Our subject is intaking nectar from Butterfly weed (Asclepias tuberosa). Mid-morning on July 27th, she is all business and so pre-occupied that we can approach within 12 inches.
Her deep orange is so rich that we are in a swoon. Fighting the milkweed family inner clock, she’s getting the last nectar before these flowers end their daily nectar production.
This 90 acre field in Raccoon Creek State Park is a treasure trove offering protected habitat that elsewhere is increasingly being lost.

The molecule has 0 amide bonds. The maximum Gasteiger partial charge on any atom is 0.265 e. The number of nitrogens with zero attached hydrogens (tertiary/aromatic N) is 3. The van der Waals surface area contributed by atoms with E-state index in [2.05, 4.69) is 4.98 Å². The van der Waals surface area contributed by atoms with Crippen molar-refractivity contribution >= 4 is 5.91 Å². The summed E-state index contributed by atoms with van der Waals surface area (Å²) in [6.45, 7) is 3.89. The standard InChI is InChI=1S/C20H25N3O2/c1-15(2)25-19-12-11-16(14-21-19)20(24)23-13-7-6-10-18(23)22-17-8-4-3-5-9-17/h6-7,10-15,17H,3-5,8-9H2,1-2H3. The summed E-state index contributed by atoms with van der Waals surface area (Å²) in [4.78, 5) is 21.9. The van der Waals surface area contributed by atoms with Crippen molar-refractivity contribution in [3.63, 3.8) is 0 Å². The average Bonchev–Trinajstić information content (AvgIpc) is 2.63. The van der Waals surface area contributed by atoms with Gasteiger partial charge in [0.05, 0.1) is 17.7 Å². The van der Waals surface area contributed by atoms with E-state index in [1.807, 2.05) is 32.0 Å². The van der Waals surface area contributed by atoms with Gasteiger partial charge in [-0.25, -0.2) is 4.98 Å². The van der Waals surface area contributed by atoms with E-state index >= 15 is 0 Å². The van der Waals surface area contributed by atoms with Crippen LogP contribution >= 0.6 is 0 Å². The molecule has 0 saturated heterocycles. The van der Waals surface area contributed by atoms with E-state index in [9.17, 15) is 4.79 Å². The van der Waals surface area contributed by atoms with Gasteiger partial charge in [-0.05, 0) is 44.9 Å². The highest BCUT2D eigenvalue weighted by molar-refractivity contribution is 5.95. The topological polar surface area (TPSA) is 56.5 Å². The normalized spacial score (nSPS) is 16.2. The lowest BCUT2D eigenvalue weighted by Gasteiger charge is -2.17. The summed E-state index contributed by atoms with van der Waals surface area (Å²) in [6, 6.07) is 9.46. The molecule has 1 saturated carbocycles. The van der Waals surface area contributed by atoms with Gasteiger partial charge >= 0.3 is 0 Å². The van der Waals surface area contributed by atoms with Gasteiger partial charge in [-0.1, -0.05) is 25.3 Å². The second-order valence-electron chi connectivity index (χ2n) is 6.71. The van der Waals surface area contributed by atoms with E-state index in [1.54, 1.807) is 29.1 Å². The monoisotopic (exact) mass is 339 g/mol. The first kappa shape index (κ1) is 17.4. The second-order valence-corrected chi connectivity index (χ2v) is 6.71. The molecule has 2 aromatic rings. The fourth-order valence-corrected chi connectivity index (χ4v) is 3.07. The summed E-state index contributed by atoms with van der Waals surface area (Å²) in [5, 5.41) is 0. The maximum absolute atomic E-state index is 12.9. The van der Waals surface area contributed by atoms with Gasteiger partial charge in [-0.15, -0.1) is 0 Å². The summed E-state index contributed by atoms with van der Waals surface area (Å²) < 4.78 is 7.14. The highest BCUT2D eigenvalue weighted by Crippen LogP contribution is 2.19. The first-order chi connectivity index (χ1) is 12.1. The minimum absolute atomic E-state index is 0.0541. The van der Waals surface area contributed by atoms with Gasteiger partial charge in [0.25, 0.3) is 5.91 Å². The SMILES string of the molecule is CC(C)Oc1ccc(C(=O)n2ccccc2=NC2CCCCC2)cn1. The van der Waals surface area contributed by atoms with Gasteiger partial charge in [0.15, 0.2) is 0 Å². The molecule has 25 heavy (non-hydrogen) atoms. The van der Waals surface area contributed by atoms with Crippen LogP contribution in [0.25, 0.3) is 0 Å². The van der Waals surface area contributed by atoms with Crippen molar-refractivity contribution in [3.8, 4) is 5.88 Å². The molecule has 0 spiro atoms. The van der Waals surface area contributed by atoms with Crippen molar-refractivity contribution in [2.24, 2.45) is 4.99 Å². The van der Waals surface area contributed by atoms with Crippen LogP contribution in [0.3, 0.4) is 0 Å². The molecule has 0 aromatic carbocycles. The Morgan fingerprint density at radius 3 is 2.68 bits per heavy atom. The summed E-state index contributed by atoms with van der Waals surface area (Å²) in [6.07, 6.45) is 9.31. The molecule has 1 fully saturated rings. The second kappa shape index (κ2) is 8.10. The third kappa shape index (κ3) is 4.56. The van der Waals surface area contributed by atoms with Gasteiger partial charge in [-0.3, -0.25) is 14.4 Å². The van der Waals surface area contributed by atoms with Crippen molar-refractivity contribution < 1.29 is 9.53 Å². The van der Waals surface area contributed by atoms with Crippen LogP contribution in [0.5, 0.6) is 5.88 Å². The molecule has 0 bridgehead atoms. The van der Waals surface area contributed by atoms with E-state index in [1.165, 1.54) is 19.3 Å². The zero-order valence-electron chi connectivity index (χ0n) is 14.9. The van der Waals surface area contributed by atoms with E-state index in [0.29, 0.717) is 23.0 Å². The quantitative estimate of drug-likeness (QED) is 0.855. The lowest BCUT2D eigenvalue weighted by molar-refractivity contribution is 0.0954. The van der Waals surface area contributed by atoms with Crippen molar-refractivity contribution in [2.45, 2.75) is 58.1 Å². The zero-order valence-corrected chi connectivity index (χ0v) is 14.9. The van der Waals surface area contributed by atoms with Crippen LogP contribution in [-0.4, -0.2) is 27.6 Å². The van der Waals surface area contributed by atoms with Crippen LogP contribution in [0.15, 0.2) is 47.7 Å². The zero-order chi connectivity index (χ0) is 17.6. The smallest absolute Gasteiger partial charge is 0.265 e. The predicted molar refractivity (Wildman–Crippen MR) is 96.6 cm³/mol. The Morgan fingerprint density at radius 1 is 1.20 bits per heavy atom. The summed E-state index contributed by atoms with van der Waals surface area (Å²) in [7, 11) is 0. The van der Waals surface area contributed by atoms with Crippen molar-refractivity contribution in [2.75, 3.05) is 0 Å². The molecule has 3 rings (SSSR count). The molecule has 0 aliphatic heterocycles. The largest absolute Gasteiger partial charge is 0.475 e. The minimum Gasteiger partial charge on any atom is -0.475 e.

So, if it’s July 27th, will she make the trip down south in early September, or will her progeny fly south?
Will they fly to Georgia, Alabama or Mississippi? Where will they begin their flight over the Gulf of Mexico?
I’m still awed by these questions . . . as I was as a grade schooler in Brooklyn, New York. How do they?
Danaus plexippus continues to ground us a bit, reminding us that we do not know everything!
Would butterfly heavyweights please weigh in here.
2 thoughts on “Doak Field in Raccoon Creek State Park is a Treasure Trove for Monarch Butterflies”
Good question! Males have oval scent patches on hindwing veins. These patches are small and black and positioned on a wing vein close to the abdomen. This butterfly lacks these structures.
How do you know it is a “she”?
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